Governor signs law to protect limousine passengers

Crash in Schoharie killed 20 people

ALBANY, NY (WUTR/WFXV/WPNY) — In the wake of the fatal limousine crash in Schoharie that killed 20 people in 2018, Governor Kathy Hochul signed legislation on Thursday, November 16 that will protect limousine passengers across New York State.

The reforms were recommended by the Stretch Limousine Passenger Safety Task Force, which was established in 2020, and brought a report of recommendations to the governor in 2022.

The crash in the town of Schoharie also led a jury to convict the operator, Nauman Hussain, on 20 counts of criminally negligent homicide. He was sentenced in May to five to fifteen years in prison.

“The safety of all New Yorkers is my top priority, and I have listened to and heard the families who lost loved ones and know that more can and must be done,” Governor Hochul said in a statement. “I am grateful to the families and advocates for all their hard work as part of the Stretch Limousine Passenger Safety Task Force. No other family should have to suffer as they have. Building on the actions that my administration has taken to protect New Yorkers, this legislation will provide even more oversight and transparency to the limousine industry and keep New Yorkers safe.”  

The Stretch Limousine Passenger Safety Act addresses the recommendations of the Task Force, including:

  • Requiring a minimum $10,000 fine for operating a suspended stretch limousine and authorizing the Department of Transportation to collaborate with law enforcement to seize license plates of offenders driving passenger vehicles subject to their jurisdiction.
  • Requiring that stretch limousines to be equipped with enhanced safety features, including fire extinguishers and roll-over protections.
  • Prohibiting the operation of a stretch limousine that is over 10 years old or has milage exceeding 350,000 miles, whichever occurs first.
  • Improving data availability on limousine operators.
  • Mandating that all stretch limousine passengers be given a pre-trip safety briefing. 

“We have an unwavering commitment to prevent another tragedy like those that led to the formation of the task force, and I commend Governor Hochul for taking action to advance the task force’s recommendations that will build on the work we have done to further protect New Yorkers,” New York State Department of Motor Vehicles Commissioner Mark Schroeder said in a statement. “Thanks to the Governor’s leadership and the ongoing collaboration of the DMV and DOT, we have been able to get dangerous vehicles off the road and this bill will enable us to do more to ensure the safety of everyone who uses or encounters a stretched limo on our roads.”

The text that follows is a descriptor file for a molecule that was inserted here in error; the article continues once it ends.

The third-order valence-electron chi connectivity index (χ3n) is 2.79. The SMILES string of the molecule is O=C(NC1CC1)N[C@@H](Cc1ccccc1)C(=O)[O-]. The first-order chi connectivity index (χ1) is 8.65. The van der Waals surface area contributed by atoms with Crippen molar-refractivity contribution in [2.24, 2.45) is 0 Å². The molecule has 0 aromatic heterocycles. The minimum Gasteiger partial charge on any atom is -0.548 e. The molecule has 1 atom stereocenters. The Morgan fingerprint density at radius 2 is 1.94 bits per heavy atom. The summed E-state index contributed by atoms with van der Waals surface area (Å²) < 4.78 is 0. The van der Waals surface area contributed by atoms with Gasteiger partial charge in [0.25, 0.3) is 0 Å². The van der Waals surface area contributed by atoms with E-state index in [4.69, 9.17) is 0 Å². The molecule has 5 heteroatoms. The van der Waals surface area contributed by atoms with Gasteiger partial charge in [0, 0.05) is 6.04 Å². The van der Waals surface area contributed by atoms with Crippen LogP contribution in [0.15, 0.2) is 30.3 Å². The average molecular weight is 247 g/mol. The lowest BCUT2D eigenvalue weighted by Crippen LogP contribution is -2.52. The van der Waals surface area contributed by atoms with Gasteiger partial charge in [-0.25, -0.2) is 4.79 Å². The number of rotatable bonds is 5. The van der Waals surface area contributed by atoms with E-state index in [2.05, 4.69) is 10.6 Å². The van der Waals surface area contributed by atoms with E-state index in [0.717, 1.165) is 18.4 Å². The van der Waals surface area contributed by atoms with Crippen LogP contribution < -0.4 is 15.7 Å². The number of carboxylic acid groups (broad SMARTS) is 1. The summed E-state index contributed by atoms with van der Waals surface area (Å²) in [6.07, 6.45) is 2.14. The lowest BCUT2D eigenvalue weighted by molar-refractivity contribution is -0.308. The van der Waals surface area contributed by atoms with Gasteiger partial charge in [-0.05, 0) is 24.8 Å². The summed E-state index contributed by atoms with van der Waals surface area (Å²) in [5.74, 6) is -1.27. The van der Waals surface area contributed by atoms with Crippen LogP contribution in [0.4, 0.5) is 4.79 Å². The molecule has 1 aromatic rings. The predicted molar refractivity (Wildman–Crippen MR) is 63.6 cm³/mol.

In response to the accident, the Department of Motor Vehicles has also made administrative changes, including:

  • changes to the vehicle registration and change of ownership process,
  • increasing the number of limousine reviews,
  • increasing coordination between states, and
  • increasing enforcement actions against fraudulent registration and operation.

“The work of the Stretch Limousine Passenger Safety Task Force has resulted in a new, comprehensive legislative package that will further protect consumers,” New York State Department of Transportation Commissioner Marie Therese Dominguez said in a statement. “Our commitment to doing what we can to prevent another tragedy is steadfast and I thank our partners on the Task Force who worked so diligently to bring forth these common sense proposals and Governor Hochul for her continued commitment to safety within the limousine industry.”

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